While developing his training simulation, Adams was consulting on a major project for a large company. He was placed with a team of engineers to work towards the end goal of finding a way to operate quickly, but safely. When considering the task, he drew inspiration from his sporting background — where he had prior experience in using video sessions and simulation training — and translated it into safety training in an underground scenario. This was ultimately cheaper and more efficient for the company, as it meant they could use training rooms rather than relocate the team to an actual tunnel to undertake safety training.
“My father spent years coaching people on job sites and showing them techniques that can make their job easier and more efficient,” Adams said.
“I found VR was the best way to help individuals, because they can be exposed to a tunnel environment and learn what can happen if they are confronted with hazards or risks — in a safe simulation environment — without putting them in any physical danger. Also, the cost of creating VR is a fraction of the cost to build compared to building a tunnelling school and can reach a larger group of individuals.”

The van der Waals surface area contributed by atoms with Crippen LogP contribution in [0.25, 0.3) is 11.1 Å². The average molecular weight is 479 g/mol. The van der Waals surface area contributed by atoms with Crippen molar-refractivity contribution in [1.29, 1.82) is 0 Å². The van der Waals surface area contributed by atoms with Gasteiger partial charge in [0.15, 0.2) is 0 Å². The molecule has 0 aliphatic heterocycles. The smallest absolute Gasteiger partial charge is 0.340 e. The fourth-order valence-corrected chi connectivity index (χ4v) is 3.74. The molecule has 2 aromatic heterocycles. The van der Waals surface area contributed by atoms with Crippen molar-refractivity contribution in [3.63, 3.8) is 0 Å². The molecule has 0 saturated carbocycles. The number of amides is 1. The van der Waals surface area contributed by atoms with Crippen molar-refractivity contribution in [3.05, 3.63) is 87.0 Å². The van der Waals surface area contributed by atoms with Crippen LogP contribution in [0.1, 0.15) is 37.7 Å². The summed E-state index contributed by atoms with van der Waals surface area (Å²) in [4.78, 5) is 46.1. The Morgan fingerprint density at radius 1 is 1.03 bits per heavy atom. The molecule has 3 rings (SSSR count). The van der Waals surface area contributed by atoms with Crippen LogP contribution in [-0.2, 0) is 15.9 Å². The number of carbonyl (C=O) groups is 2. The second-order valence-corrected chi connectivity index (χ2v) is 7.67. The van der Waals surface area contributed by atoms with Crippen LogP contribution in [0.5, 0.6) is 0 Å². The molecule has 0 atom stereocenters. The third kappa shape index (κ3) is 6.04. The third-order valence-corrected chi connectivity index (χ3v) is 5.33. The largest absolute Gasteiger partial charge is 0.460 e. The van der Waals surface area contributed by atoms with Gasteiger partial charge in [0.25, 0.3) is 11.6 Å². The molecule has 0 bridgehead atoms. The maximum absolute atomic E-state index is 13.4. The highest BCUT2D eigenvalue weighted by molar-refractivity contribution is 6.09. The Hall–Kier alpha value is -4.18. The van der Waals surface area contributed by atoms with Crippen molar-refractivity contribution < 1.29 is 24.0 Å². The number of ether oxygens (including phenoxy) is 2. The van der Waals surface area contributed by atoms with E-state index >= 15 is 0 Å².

The VR simulation was built to allow the user to interact with the environment for approximately 15–20 minutes, as one of the side effects of prolonged exposure to VR is motion sickness. However, this can often be eliminated if the graphics are of a high quality.
“It is up to the individual how long they choose to interact with the VR program. However, we designed the VR simulation like a game — so more interaction creates more learning taking place,” Adams said.